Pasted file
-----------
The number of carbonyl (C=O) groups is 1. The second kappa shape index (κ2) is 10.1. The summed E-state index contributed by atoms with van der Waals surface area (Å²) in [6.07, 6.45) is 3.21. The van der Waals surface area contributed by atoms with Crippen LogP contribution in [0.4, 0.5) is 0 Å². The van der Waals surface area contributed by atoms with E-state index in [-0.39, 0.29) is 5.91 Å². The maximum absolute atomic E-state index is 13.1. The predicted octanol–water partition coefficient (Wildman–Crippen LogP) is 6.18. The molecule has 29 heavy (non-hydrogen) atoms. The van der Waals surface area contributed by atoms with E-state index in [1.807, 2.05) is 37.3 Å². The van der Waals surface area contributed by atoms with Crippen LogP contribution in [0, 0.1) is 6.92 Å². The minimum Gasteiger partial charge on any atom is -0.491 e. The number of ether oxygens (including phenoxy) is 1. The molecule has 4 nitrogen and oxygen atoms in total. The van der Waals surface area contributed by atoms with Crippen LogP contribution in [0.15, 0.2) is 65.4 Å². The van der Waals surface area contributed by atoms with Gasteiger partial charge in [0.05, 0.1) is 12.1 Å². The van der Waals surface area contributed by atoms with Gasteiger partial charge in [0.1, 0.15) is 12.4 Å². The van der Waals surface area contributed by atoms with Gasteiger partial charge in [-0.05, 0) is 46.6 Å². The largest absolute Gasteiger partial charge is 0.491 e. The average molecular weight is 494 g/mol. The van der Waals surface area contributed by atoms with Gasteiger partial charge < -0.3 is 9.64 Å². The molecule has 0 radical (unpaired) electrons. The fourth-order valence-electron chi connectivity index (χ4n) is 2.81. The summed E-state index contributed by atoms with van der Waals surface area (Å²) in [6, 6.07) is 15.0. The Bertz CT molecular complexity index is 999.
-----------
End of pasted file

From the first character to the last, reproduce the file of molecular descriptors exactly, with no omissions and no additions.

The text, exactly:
The number of carbonyl (C=O) groups is 1. The second kappa shape index (κ2) is 10.1. The summed E-state index contributed by atoms with van der Waals surface area (Å²) in [6.07, 6.45) is 3.21. The van der Waals surface area contributed by atoms with Crippen LogP contribution in [0.4, 0.5) is 0 Å². The van der Waals surface area contributed by atoms with E-state index in [-0.39, 0.29) is 5.91 Å². The maximum absolute atomic E-state index is 13.1. The predicted octanol–water partition coefficient (Wildman–Crippen LogP) is 6.18. The molecule has 29 heavy (non-hydrogen) atoms. The van der Waals surface area contributed by atoms with E-state index in [1.807, 2.05) is 37.3 Å². The van der Waals surface area contributed by atoms with Crippen LogP contribution in [0, 0.1) is 6.92 Å². The minimum Gasteiger partial charge on any atom is -0.491 e. The number of ether oxygens (including phenoxy) is 1. The molecule has 4 nitrogen and oxygen atoms in total. The van der Waals surface area contributed by atoms with Crippen LogP contribution in [0.15, 0.2) is 65.4 Å². The van der Waals surface area contributed by atoms with Gasteiger partial charge in [0.05, 0.1) is 12.1 Å². The van der Waals surface area contributed by atoms with Gasteiger partial charge in [0.1, 0.15) is 12.4 Å². The van der Waals surface area contributed by atoms with Gasteiger partial charge in [-0.05, 0) is 46.6 Å². The largest absolute Gasteiger partial charge is 0.491 e. The average molecular weight is 494 g/mol. The van der Waals surface area contributed by atoms with Gasteiger partial charge < -0.3 is 9.64 Å². The molecule has 0 radical (unpaired) electrons. The fourth-order valence-electron chi connectivity index (χ4n) is 2.81. The summed E-state index contributed by atoms with van der Waals surface area (Å²) in [6, 6.07) is 15.0. The Bertz CT molecular complexity index is 999.